How to Save and Invest for Your Child’s Future

Saving for your children’s future today is a gift for their livelihood long-term, but knowing the best ways is tricky

Maria Collinge
March 15, 2024
There are various ways to invest in your child's future so it's time to find out what those are (Image: Dakota Corbin/Unsplash)
Money & Life
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With the cost of living crisis alive and kicking and the price of property, weddings and education getting alarmingly higher with every year that passes, starting to save for your child’s future sooner rather than later is going to make a huge difference.

Let’s cover off some of the key ways that you can save for your child’s future and their various pros and cons.

The basics of childrens' accounts

There are lots of different options out there that you can use to set your child up for a strong future. Wading through the various options can be a little overwhelming and understanding the various advantages and disadvantages of the Junior ISA vs the Junior SIPP for example, can quickly become overwhelming when you already have your hands full with little ones!

As a rule of thumb, the longer time period that you have, the more risk you can afford to take when it comes to investing. With time scales less than fuve years, it isn’t wise to invest savings, as you may risk falling victim to the ups and downs of the markets. What you want to achieve with the savings for your child, how old they are and how far away the goal is will all affect which account is going to be best for you and the kiddo. 

Children's bank accounts

As a parent or guardian, you can set up a bank or building society account on behalf of your children. It is an easy and simple place to start depositing money and saving away spare pennies. Most places will let you open an account with as little as £1 and they can be opened for a child up to the age of 18. There are two main savings accounts to be aware of: instant access and regular savings.

  • Instant access allows you to take out the money at any time without any penalties or hurdles. As a result, it often provides a lower rate of interest. This may be best for shorter term options, as interest rates currently aren’t beating inflation, which will erode your savings over a longer period of time. 
As a parent or guardian, you can set up a bank or building society account on behalf of your children (Photo: Jonathan Gallego/Unsplash)

  • Regular savings are designed to save a set amount every month for a certain period of time. If you take the money out sooner than the bank account stated in the terms and conditions when you set it up, it may reduce the interest you receive. Regular savings accounts often pay a higher rate of interest, in exchange for the lack of access that you have to your money.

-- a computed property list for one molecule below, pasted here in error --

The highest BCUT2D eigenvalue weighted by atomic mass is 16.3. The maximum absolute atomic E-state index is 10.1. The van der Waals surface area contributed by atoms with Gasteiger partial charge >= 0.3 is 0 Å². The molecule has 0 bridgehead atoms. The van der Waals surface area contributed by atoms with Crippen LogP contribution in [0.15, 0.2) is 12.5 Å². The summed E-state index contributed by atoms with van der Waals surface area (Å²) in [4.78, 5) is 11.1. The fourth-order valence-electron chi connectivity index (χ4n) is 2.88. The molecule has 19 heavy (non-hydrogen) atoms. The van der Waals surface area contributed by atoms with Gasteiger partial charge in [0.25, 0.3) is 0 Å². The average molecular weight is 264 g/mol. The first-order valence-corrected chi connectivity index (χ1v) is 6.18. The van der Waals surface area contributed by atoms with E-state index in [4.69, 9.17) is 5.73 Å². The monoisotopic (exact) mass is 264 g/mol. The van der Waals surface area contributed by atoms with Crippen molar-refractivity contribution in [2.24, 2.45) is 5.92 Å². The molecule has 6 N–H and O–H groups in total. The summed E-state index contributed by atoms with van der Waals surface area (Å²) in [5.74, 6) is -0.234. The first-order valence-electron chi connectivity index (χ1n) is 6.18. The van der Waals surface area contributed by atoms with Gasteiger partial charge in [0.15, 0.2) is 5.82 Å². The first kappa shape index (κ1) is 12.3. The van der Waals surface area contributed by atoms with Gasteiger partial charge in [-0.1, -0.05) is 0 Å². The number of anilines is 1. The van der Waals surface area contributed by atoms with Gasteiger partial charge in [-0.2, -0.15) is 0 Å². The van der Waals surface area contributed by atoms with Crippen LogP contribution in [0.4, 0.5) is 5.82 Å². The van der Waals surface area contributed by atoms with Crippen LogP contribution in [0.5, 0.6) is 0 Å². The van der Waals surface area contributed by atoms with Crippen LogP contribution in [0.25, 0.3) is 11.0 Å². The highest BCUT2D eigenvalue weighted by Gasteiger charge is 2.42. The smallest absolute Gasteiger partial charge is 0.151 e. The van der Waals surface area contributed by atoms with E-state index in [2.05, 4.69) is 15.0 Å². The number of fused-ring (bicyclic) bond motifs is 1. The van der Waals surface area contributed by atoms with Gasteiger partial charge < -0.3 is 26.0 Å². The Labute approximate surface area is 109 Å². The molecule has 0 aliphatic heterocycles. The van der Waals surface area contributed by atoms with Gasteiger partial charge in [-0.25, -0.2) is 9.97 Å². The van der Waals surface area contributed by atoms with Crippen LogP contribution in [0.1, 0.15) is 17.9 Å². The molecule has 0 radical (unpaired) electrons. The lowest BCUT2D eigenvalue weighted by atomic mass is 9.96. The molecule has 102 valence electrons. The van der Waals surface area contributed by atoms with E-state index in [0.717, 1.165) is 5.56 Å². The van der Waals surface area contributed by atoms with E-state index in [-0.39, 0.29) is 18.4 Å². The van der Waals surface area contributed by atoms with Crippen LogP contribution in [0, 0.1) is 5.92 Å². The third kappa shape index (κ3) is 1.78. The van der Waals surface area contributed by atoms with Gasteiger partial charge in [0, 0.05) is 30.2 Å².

Pros of children’s bank accounts

  • Security: The money isn’t invested so you know that you can access it and there isn’t risk of the value dropping. 
  • Flexibility: Unless the regular saver stipulates that you can’t withdraw before a specific time, you’ll have flexibility on when and how you take the cash out, meaning that you can spend it whenever your child desires. 
  • Learning: The account may or may not pass to the child aged 18, depending on how it was set up. This gives your children a vital opportunity to learn and the time to mature whilst seeing the value of money. 

Cons of children’s bank accounts

  • Growth potential: With interest rates being low and inflation being high, there’s a risk that the real value of any money saved will lose value, which could leave your child missing out in the long run. 
  • Lack of discipline: Unless the regular savings account stipulates a lock in period, there is total flexibility on what you pay in and when you withdraw. For some, this lack of discipline for both parents and adults can mean that the ball never quite gets rolling. 

Want to find the best possible interest rate? You can find comparison sites online that compare the rates. So make sure you use these helpful tools! 

Junior ISAs (JISA)

Junior ISAs are open for all children under the age of 18 and give them an ISA allowance, that is separate to that of their parent’s. Once a parent or guardian sets up a JISA in their child's name, they can save £9,000 per tax year into the JISA, which then has the same tax protections as other ISAs (AKA no tax on growth nor interest). Grandparents, godparents and any other kind and willing friends can also contribute, which will all allow them to save and/or invest towards the child’s future. 

It's powerful to plant the seeds early for your child's future.

Each child can only have one JISA. But if you yourself have multiple children, each one of them is allowed a JISA. So for each one you open, you’re extending your ISA limit by £9,000 per child. Pretty neat!

Once the child turns 18, the account becomes legally theirs and technically they can do as they please with the contents of the account. There are no specific rules on what they must spend it on, but it’s always a good idea to sow the seeds early on the financial education front to try and ensure it’s spent sensibly.

There are two types of JISA to be aware of: the cash and the stocks and shares. The Cash ISA can be a great saving option because your child (or you as the parents) will not pay any tax on the interest earned. However, over the longer term, the rate of interest paid may be eroded by inflation. The Junior Stocks and Shares ISAs allow you to select stocks, funds, ETFs and bonds to invest the funds on behalf of your child. This has a greater potential for growth but also a greater potential for loss. 

Pros of JISAs

  • Tax: Every child has £9,000 per year that they can save towards their future, without the worry or hassle of taxes on growth or on interest. That’s £162,000 worth of tax free savings over the course of their childhood if you get cracking once they’re born!